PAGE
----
10

I am using a small database pool in my web app. And this particular function:

withPool pool = bracket (takeConn pool) (putConn pool)

can be rewritten in applicative style:

withPool = bracket <$> takeConn <*> putConn

Arguably it is just as readable and much more elegant. So naturally, I want to write it like that. But database connection pool supposed to be fast, and I am afraid that this style introduces unnecessary overhead.

So my question is, how much overhead (if any) does use of applicative functors incur in Haskell? Are there any benchmarks?

19

I really suspect they'll be compiled down to the same thing in most cases. I did a tiny test,

import Control.Applicative

test1 :: (b -> b -> c) -> (a -> b) -> (a -> b) -> a -> c
test1 bracket takeConn putConn pool = bracket (takeConn pool) (putConn pool)

test2 :: (b -> b -> c) -> (a -> b) -> (a -> b) -> a -> c
test2 bracket takeConn putConn = bracket <$> takeConn <*> putConn

but I am constraining the type of test2 there to only functions (which isn't its most generalised type, right..?)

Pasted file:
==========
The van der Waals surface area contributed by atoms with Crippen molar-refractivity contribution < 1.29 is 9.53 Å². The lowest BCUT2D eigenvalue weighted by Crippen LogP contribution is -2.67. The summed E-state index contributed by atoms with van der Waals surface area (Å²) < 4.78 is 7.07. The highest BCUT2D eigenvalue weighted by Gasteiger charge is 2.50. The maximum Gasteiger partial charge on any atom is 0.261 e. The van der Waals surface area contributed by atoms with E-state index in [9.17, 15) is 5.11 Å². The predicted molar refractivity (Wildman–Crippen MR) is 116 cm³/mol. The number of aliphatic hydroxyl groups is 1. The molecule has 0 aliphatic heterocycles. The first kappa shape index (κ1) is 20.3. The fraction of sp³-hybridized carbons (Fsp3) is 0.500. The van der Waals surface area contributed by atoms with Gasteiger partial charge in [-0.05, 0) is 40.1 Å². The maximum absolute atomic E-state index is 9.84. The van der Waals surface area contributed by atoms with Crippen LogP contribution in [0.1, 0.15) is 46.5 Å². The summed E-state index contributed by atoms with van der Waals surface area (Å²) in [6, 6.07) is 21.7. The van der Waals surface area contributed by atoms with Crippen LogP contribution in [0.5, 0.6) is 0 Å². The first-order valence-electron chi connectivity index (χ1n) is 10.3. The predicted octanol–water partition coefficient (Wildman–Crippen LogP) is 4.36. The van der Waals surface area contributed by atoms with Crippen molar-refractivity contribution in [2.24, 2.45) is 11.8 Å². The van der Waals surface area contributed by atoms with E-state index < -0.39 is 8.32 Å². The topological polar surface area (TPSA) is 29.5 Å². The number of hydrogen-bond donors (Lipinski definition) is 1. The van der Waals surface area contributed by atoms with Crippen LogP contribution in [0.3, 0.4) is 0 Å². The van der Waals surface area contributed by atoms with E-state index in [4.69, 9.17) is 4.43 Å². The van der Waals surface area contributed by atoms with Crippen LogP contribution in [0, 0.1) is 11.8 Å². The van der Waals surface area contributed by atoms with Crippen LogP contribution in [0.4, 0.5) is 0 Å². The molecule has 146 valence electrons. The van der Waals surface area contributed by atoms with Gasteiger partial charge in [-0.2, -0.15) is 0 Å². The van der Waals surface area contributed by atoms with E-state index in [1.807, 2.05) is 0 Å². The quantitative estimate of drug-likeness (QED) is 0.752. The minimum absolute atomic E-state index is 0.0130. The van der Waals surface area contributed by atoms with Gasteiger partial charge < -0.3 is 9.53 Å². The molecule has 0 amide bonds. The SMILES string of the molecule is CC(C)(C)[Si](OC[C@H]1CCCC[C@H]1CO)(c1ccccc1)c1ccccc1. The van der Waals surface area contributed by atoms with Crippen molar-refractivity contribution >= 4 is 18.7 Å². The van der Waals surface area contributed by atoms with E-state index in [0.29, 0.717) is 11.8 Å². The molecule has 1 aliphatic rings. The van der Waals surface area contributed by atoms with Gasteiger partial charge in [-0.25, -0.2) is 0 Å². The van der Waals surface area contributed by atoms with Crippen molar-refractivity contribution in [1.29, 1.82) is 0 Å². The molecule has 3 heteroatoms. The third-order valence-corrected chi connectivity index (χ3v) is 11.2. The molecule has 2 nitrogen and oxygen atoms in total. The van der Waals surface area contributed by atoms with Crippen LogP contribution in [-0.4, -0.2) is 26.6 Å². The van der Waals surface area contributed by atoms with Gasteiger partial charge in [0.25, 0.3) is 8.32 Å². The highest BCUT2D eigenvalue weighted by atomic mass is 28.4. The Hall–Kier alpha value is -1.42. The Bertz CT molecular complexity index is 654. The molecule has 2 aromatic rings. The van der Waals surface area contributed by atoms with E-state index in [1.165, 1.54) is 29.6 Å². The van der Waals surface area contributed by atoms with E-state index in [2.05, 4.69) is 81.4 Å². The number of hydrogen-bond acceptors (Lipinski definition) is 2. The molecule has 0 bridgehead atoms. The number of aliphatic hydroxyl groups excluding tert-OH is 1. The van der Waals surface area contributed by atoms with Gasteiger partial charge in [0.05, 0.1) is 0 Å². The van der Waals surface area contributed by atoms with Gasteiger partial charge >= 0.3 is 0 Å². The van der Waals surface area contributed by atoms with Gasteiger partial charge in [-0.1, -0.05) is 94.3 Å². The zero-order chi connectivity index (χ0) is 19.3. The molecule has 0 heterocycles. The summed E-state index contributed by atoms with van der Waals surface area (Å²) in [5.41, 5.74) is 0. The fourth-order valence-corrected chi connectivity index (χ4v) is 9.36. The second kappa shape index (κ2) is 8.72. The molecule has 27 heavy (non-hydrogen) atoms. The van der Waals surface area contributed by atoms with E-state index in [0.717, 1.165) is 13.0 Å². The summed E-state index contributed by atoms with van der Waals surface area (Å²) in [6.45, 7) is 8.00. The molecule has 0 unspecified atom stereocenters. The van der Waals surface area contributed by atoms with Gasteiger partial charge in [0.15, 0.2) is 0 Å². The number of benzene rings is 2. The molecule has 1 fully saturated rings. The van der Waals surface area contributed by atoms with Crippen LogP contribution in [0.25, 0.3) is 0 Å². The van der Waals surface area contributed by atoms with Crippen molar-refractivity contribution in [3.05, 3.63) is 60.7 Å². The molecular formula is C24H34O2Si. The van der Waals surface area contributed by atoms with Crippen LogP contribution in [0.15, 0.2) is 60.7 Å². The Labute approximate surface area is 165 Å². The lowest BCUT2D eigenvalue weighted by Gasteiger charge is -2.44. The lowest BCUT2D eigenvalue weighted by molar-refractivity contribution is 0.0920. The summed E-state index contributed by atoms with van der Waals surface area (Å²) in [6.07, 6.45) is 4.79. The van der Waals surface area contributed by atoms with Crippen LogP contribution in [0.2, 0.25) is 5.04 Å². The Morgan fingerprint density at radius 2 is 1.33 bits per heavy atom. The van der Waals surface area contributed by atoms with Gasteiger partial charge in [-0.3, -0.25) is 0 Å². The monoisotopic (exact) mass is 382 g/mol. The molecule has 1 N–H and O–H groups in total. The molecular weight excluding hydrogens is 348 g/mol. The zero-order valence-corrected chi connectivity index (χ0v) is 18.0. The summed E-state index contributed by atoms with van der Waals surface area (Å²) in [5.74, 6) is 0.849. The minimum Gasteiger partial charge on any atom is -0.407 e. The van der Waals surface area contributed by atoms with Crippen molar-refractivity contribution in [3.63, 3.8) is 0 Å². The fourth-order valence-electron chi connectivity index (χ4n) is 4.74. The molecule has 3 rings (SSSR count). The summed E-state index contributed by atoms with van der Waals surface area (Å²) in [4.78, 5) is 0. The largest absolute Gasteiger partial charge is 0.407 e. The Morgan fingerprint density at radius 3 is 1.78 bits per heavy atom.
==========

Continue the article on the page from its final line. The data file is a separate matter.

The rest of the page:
Then I compiled with ghc -O -ddump-simpl to get some sort of intermediate output from GHC (I tried the C output, it was too ugly) and the two came out looking exactly the same, except for names.

(I also tried without -O though, and they weren't the same, nor if I leave out the type annotations)

  • Almost any of the high performance functions are specialized and have rules to auto-convert such a less effective function into a more effective One. – fuz Mar 8 '11 at 12:53
12

If you're worried about that level of micro-optimisation, you should be hand-rolling assembly.

Write clear and elegant code first and foremost. If speed is an issue, do some profiling and optimise the hot-spots.

Given how simple the definition of Monad ((->) r) is, you really should trust GHC to inline the definitions for you, at which point the two versions become identical up to alpha-renaming.

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